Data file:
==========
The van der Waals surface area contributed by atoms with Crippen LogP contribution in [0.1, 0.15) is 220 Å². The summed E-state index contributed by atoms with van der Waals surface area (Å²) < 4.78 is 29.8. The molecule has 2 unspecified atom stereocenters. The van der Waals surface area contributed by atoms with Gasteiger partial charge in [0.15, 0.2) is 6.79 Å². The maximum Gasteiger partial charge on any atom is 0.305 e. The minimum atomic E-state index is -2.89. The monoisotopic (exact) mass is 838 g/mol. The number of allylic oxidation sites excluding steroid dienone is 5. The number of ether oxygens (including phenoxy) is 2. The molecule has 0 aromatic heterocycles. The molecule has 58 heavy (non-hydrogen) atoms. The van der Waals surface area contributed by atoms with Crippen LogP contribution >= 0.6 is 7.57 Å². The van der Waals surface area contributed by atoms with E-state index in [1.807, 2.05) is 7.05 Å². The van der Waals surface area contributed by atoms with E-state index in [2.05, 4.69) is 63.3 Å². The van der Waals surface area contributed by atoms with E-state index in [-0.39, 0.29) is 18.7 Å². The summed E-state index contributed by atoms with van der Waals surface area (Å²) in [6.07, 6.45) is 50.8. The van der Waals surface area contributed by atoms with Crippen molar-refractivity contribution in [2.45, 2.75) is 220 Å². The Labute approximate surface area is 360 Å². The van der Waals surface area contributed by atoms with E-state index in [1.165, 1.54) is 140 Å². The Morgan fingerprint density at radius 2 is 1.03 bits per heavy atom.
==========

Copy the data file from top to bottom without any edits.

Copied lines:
The van der Waals surface area contributed by atoms with Crippen LogP contribution in [0.1, 0.15) is 220 Å². The summed E-state index contributed by atoms with van der Waals surface area (Å²) < 4.78 is 29.8. The molecule has 2 unspecified atom stereocenters. The van der Waals surface area contributed by atoms with Gasteiger partial charge in [0.15, 0.2) is 6.79 Å². The maximum Gasteiger partial charge on any atom is 0.305 e. The minimum atomic E-state index is -2.89. The monoisotopic (exact) mass is 838 g/mol. The number of allylic oxidation sites excluding steroid dienone is 5. The number of ether oxygens (including phenoxy) is 2. The molecule has 0 aromatic heterocycles. The molecule has 58 heavy (non-hydrogen) atoms. The van der Waals surface area contributed by atoms with Crippen LogP contribution >= 0.6 is 7.57 Å². The van der Waals surface area contributed by atoms with E-state index in [1.807, 2.05) is 7.05 Å². The van der Waals surface area contributed by atoms with E-state index in [2.05, 4.69) is 63.3 Å². The van der Waals surface area contributed by atoms with E-state index in [-0.39, 0.29) is 18.7 Å². The summed E-state index contributed by atoms with van der Waals surface area (Å²) in [6.07, 6.45) is 50.8. The van der Waals surface area contributed by atoms with Crippen molar-refractivity contribution in [2.45, 2.75) is 220 Å². The Labute approximate surface area is 360 Å². The van der Waals surface area contributed by atoms with E-state index in [1.165, 1.54) is 140 Å². The Morgan fingerprint density at radius 2 is 1.03 bits per heavy atom.